How to set loving limits that actually work

Setting boundaries with kids can feel like one of the trickiest parts of gentle parenting. We worry that if we're too harsh, we're going down the slippery slope of authoritarian parenting (if authoritarian parenting had a tagline, it would be "my way or the highway"). We don't want to do that. On the flip side, if we're too permissive in our parenting boundaries, we know that doesn't bode well for our children, either. Setting boundaries with kids can feel a bit like walking on an emotional tightrope.

We all understand the importance of healthy boundaries with kids, but what should those boundaries look like? How do we hold our kids accountable without damaging them? Finally, what does it look like if our child doesn't seem to be respecting the boundary that we've set?

How can we create healthy, loving boundaries with kids?

Let's start with the benefits of healthy boundaries with kids.

When we set and follow through on healthy boundaries with kids, it helps them with their executive functioning skills. Further, it encourages emotional regulation. It helps them develop problem-solving skills, and they can also feel more connected to us because they know what we expect of them. All of those things are correlated with higher self-esteem and better long-term outcomes in their personal, academic, and professional lives.

In short, every part of a child's development is enhanced by having a healthy relationship with boundaries—both the ones they set for themselves, and the ones we create for their physical and emotional well-being.

The importance of being proactive

Part of setting healthy boundaries is being proactive. Children simply often don't know what's expected of them. Relatively speaking, life on Earth is still new to them (and with so much to learn in a short amount of time, it's no wonder they have trouble remembering all the "rules" sometimes). They simply don't have the life experience we do to know what's so-called "normal" behavior.

Tell them upfront what to expect before they encounter new situations. Then lovingly reinforce the boundary as many times as you need to, because to a young child, it's a lot to process! The more you practice setting healthy boundaries with kids when they're young, the easier it is for them to self-regulate when they get older—and the less retroactive parenting you'll need to do.

When you set boundaries for young children, think "big picture." What's the most important takeaway you want your child to know? Focus on that and let the rest go, lest they go into information overload and lose the core message you want to convey.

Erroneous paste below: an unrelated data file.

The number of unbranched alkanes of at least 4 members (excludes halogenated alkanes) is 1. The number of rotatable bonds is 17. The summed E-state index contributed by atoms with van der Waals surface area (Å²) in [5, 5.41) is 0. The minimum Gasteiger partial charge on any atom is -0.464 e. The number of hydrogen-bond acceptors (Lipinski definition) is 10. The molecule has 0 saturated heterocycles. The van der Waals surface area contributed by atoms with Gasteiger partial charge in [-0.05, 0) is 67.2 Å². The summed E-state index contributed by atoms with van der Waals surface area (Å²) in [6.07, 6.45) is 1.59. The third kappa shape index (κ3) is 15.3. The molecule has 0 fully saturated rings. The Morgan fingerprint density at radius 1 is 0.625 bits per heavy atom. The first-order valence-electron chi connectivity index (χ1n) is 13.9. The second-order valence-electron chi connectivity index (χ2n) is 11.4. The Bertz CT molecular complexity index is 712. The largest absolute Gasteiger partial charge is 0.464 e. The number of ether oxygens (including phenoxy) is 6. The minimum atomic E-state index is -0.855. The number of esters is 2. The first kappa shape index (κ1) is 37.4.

The younger the child, the more clearly you'll need to paint a mental picture for them about what you expect. Further, setting boundaries for young children works best if the child hears expectations as close to the event as possible. The exception is if you plan to role play the boundary with them. Building in extra time to practice can be very helpful.

Here's a specific example of what helping a child learn a boundary might look like.

"On Friday, we're going to a restaurant. At restaurants, food needs to stay on your plate, even if you don't want it. Rather than putting it on the floor or directly on the tablecloth, what might you do with it?" Consider their ideas. If need be, you might suggest, "We can put a separate empty plate on the table. If there's something you don't want, you can simply move the food to that empty plate. We can call it the 'no thank you' plate." Then, in the days preceding the event, "play" restaurant at home so your child can practice.

It's also important to have age-appropriate expectations for your child. Just because you've told a 3-year-old that they need to use silverware at a restaurant doesn't mean they'll use it as you intend it—especially if they're not accustomed to using it at home.

For an older child, parental boundaries can come closer to whatever activity your child is doing. Let's say the topic is screen time. If you set boundaries only after you realize your child has pulled an all-nighter on the iPad, restricting screen time the next day may feel like to them like punishment. Naturally, both the child and the adult want to avoid feeling like they've received, or inflicted, that response. Better would be to have a mutually agreed upon "check-in time" beforehand, wherein the child returns the iPad to a centralized location by whatever time you've chosen.

Proactively setting boundaries with kids helps them mentally prepare and visualize themselves succeeding with the boundary. It reduces their guesswork.

Of course, some boundaries naturally come about after we—the adults—realize that something isn't working for our family. That's okay, too. What matters is the approach you take in discussing it with your child.

The importance of getting buy-in on boundaries with kids

Help kids succeed when you set healthy boundaries by letting them have a say in the details. Their buy-in is directly related to the amount of input they feel they've had in the process.

Does that mean they set the boundary? No, they don't set it. You do. However, they absolutely can (and should) have input about how it plays out in their lives.

The words you choose in your approach matter greatly. Think about how you'd react if your partner or someone else you respect said, "I've made a bunch of rules you need to follow." I'd hazard a guess to say, at the very least, you'd raise an eyebrow.

Better would be to present a problem statement and approach it as a collaborative problem-solving process. Once you've addressed the problem statement, you can turn it into a family agreement rather than a "rule." Feels different, doesn't it?

Here's an example of what this looks like in practice:

I've noticed a lot of shoes near the front door and I'm concerned they're a tripping hazard." [problem statement] "I wonder how we can keep the house safe AND you can get to playing as quickly as possible. Let's brainstorm."